What is Chickenpox?

Chickenpox is a very common childhood illness that is spread very easily.  It is caused by the varicella zoster virus. It mostly affects children under the age of ten and over 90% of people are likely to have had chickenpox by the age of fifteen. Infection usually results in life-long immunity to chickenpox, however the virus may stay in the body and be re-activated later in life as shingles.


What are the symptoms?

The illness usually develops around 2-3 weeks after a child has been exposed to the virus. The first symptoms are much like a common cold and include fever, runny nose, cough, feeling generally unwell and a lack of energy. 

The chickenpox rash typically appears 1-2 days later. This begins as groups of small raised spots which occur all over the body, especially the face, chest and back. These spots form small blisters which then burst to leave open sores that begin to scab and heal over in the next 3-4 days. Complete recovery takes about 7-10 days.

For the vast majority of people it is a mild illness but more serious complications, such as pneumonia or bacterial skin infections, do occasionally occur. The illness is also more serious in newborn babies and for the unborn children of pregnant women who get chickenpox.


How is it spread?

During the early stages of the illness it is spread from one person to another by coughing and sneezing, but later it can be passed by direct contact with the open sores. People are infectious from a few days before the rash appears until all the sores have crusted over and dried, usually about a week after the rash first appears.


How is it treated?

Chickenpox does not usually require specific treatment. Because chickenpox is caused by a virus, antibiotics are of no use in treating the illness. However they may be prescribed if a patient develops a secondary bacterial infection.

It is important to try to prevent scratching the blisters as this may result in scarring or secondary bacterial infection. Luke-warm baths containing bicarbonate of soda (baking soda) or using other prescribed anti-itching medication may help relieve some of the itching. Drying should be done by patting down the skin with a clean, soft towel and not by rubbing. 

Paracetamol may be helpful in reducing pain and fever, but no medicines containing aspirin should be given to children as aspirin can increase the risk of serious complications.



Measures to help prevent spread include:

  • covering the mouth and nose when sneezing
  • disposing of used tissues properly
  • washing hands thoroughly after contact with sick people or used tissues
  • not sharing eating utensils and cups
  • staying away from work, school or preschool until all the sores have crusted over and dried.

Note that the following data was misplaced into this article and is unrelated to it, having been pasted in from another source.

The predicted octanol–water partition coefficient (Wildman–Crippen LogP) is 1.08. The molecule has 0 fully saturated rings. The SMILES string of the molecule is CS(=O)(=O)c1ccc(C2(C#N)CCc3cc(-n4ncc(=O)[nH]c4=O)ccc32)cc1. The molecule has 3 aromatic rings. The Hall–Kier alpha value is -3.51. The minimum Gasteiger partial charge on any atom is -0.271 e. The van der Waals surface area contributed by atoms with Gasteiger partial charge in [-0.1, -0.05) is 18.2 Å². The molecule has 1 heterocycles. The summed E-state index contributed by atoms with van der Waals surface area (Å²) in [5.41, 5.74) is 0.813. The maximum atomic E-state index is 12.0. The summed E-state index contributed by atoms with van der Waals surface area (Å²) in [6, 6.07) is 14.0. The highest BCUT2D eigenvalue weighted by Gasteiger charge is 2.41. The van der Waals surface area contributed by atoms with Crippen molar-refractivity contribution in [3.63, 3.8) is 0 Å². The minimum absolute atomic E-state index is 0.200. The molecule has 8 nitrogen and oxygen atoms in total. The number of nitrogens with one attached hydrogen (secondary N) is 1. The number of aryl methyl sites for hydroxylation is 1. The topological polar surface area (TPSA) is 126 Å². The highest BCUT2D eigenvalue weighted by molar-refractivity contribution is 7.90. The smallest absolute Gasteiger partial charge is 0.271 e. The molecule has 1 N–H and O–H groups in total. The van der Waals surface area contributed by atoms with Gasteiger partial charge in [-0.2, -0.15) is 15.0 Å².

Teachers and childcare centre operators should also be informed if a child attending has had this illness.

While most pregnant women are likely to have had chickenpox as a child and so not be at risk of getting it again, it is advisable for pregnant women to stay away from anyone suffering from chickenpox as chickenpox in the mother can harm the unborn child or be severe for a newborn baby. If a pregnant woman is exposed to someone with chickenpox or develops symptoms of chickenpox she should seek advice from her family doctor.



Chickenpox was added to the immunisation schedule as of July 2017. It is given as part of the 15 month immunisations. One dose of the vaccine will protect around four out of five people from any kind of chickenpox and almost everyone from severe chickenpox. Some people who have been vaccinated may still get chickenpox, but they will have a milder illness. Vaccination provides long term but probably not lifelong immunity to chickenpox.



Shingles is a condition caused by reactivation of the varicella zoster virus, and occurs in people who have previously had chickenpox.  After recovery from chickenpox the virus can remain inactive in the body to be reactivated at any time later in life and cause shingles. While shingles is caused by the same virus as chickenpox, it is not the same as chickenpox. It is mostly experienced by adults and is characterised a painful rash with blisters and sores, which may occur in a band on one side of the body or on the head. The rash may last 3 - 5 weeks, and the pain may continue even after the rash has disappeared.

The shingles rash is infectious and direct contact with the shingles rash can also result in chickenpox in those who have not previously had chickenpox. 

The shingles vaccine is part of the immunisation schedule and is given at age 65.